Teacher Preparation

As Charter Schools Rise, Fewer Graduate From Undergrad Teacher Prep. Why?

By Madeline Will — October 28, 2022 7 min read
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The presence of charter schools in a region seems to reduce the supply of teachers with bachelor’s degrees in education, according to a new study that could reignite a long-standing debate about education reform and the best ways to prepare teachers.

The paper, published by the National Center for Research on Education Access and Choice (REACH), analyzed data from 290 school districts with at least one commuter college nearby. The researchers found that increasing a district’s charter school enrollment by 10 percent seemed to decrease the supply of teachers prepared in an undergraduate university-based education program, on average, by about 14 percent. This change is statistically significant.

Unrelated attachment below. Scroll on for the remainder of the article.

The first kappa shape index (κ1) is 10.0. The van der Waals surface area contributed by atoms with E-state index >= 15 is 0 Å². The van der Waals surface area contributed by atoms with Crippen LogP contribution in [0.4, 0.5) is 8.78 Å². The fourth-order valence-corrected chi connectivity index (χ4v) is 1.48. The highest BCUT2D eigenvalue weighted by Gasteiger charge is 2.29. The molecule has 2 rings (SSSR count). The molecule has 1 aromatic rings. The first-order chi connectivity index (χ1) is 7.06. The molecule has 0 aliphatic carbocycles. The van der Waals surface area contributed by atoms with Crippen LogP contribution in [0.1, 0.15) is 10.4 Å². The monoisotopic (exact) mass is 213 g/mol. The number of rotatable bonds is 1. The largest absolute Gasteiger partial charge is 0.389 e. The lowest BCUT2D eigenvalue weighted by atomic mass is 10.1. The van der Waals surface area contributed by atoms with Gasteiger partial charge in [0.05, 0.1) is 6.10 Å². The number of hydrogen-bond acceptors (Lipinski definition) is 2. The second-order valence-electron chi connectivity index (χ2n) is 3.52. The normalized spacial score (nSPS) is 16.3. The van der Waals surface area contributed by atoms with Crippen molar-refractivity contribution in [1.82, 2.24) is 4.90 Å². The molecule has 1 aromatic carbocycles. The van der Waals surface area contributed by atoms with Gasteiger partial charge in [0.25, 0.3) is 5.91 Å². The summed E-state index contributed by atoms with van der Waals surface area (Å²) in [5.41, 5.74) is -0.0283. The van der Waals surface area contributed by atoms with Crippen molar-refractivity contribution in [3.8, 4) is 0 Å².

The study wasn’t able to pinpoint the exact reason for these findings, leaving open a number of interpretations. The researchers said charter schools could be less likely to want to hire traditionally prepared teachers—and teachers who go through university-based education programs might also be deterred from working in charter schools.

“There’s an ideological battle going on between the establishment, in quotes, and the reformers, in quotes,” said Douglas Harris, a professor of economics at Tulane University and a co-author of the report. “I think they see themselves being at odds, and [charter schools] see the university schools of education as being a part of that establishment. They’re trying to do things differently.”

Over the past two decades, charter enrollment nationally has increased while the annual share of bachelor’s degrees in education has decreased.

Between 2005-06 and 2018-19, the number of bachelor’s degrees conferred in education has declined by 22 percent, federal data show. During the same time period, the total number of bachelor’s degrees conferred in all fields rose by 29 percent. Alternative teacher-education programs also saw declines in the number of completers over the past decade, but not to the same extent as traditional programs.